I've been struggling with waiting lately, so today I looked up the definition: To allow time to go by, especially while staying in one place without doing very much, until someone comes, until something that you are expecting happens or until you can do something (The Cambridge English Dictionary).
Waiting is something we're very familiar with as parents of children (and adult children) with disabilities:
We wait for a diagnosis.
We wait to find the best doctors and therapists.
We wait in waiting rooms to see those doctors and therapists.
We wait for healing. We wait for first words; first steps; first dry night; first day—or hour!—without a meltdown; first motorized wheelchair or accessible van; first church that not only accepts but celebrates our child. The list goes on and on.
Waiting, or Stuck?
Waiting sometimes feels very much like being stuck, doesn't it? This part of the definition speaks to that stuck feeling: staying in one place without doing very much, until someone comes, until something that you are expecting happens or until you can do something.
Until someone comes. Until something happens. Until you can do something.
My husband and I have been in major waiting mode for the past three months. Our adult son, Joel, who has autism, normally loves going to church. I blogged about that just last month in Church for Every Child: Your Child is Welcome Here. But it's been three months now since Joel has been able to attend church. The first month it was because of an extended manic swing. The last two months it's been because our church moved to a new building. Transitions have never been easy for Joel, but this one has been crazy-hard. Joel absolutely refuses to enter the new building for Sunday service.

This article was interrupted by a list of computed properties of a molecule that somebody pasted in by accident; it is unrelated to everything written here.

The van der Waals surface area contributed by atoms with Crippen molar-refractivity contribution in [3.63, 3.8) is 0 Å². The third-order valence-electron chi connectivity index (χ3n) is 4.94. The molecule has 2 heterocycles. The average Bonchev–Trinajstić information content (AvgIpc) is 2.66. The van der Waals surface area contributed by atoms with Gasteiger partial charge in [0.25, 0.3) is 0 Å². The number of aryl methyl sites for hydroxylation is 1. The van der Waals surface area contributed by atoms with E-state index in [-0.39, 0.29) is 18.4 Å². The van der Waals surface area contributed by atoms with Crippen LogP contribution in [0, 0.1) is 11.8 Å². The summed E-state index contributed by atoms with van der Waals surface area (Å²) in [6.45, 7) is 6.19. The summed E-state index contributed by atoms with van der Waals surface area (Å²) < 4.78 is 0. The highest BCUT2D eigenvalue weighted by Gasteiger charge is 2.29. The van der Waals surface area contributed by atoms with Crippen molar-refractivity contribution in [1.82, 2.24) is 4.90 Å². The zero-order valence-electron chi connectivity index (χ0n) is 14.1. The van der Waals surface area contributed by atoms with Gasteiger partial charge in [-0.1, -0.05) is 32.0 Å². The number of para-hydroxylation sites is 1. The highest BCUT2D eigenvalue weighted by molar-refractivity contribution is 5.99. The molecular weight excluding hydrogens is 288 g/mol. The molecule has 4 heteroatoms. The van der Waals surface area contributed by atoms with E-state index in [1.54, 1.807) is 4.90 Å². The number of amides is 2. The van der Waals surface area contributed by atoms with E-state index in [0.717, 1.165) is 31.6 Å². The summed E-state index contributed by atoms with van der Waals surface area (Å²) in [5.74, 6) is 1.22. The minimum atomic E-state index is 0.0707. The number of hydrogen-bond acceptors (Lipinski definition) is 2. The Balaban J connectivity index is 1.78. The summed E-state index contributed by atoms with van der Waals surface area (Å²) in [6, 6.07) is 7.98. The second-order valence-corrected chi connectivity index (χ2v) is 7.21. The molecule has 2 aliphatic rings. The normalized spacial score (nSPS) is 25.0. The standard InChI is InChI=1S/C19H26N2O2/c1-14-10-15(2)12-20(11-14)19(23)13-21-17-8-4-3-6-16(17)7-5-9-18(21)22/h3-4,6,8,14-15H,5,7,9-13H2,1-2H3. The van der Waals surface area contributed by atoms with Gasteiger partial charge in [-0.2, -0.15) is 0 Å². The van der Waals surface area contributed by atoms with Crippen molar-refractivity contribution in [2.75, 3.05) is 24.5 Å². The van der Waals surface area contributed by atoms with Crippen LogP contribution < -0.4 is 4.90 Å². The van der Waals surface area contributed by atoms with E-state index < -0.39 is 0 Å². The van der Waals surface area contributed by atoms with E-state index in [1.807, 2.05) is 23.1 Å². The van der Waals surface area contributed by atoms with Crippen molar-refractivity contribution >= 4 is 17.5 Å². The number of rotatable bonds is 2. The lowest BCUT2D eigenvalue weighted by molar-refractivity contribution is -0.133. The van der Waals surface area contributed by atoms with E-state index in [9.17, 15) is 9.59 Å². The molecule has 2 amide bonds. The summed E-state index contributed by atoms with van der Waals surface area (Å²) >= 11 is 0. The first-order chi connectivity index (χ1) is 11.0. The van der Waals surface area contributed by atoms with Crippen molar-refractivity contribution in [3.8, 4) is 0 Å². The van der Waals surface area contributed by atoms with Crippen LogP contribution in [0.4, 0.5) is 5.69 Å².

We’ve worked at easing the transition. We set up a couple of meetings, mid-week, for Joel to walk through the building with our pastor, whom Joel loves dearly. We set up a daily chore schedule for Joel in the new building. He seems to enjoy being there during the week, but on Sunday mornings? He refuses to enter, or when he does enter, refuses to stay.
What God Says About Waiting
Three months is a long time not to go to church. I am growing impatient. Frustrated. Mildly depressed. Dare I say, a little hopeless.
Today, as I did a word search and a scripture search on the word “wait,” I experienced the proverbial AHA! moment. It happened while I was reading Romans 8:22-28 in The Message translation:
All around us we observe a pregnant creation. The difficult times of pain throughout the world are simply birth pangs. But it’s not only around us; it’s within us. The Spirit of God is arousing us within. We’re also feeling the birth pangs. These sterile and barren bodies of ours are yearning for full deliverance. That is why waiting does not diminish us, any more than waiting diminishes a pregnant mother. We are enlarged in the waiting. We, of course, don’t see what is enlarging us. But the longer we wait, the larger we become, and the more joyful our expectancy. Meanwhile, the moment we get tired in the waiting, God’s Spirit is right alongside helping us along. If we don’t know how or what to pray, it doesn’t matter. He does our praying in and for us, making prayer out of our wordless sighs, our aching groans. He knows us far better than we know ourselves, knows our pregnant condition, and keeps us present before God. That’s why we can be so sure that every detail in our lives of love for God is worked into something good. Romans 8:22-28 (The Message)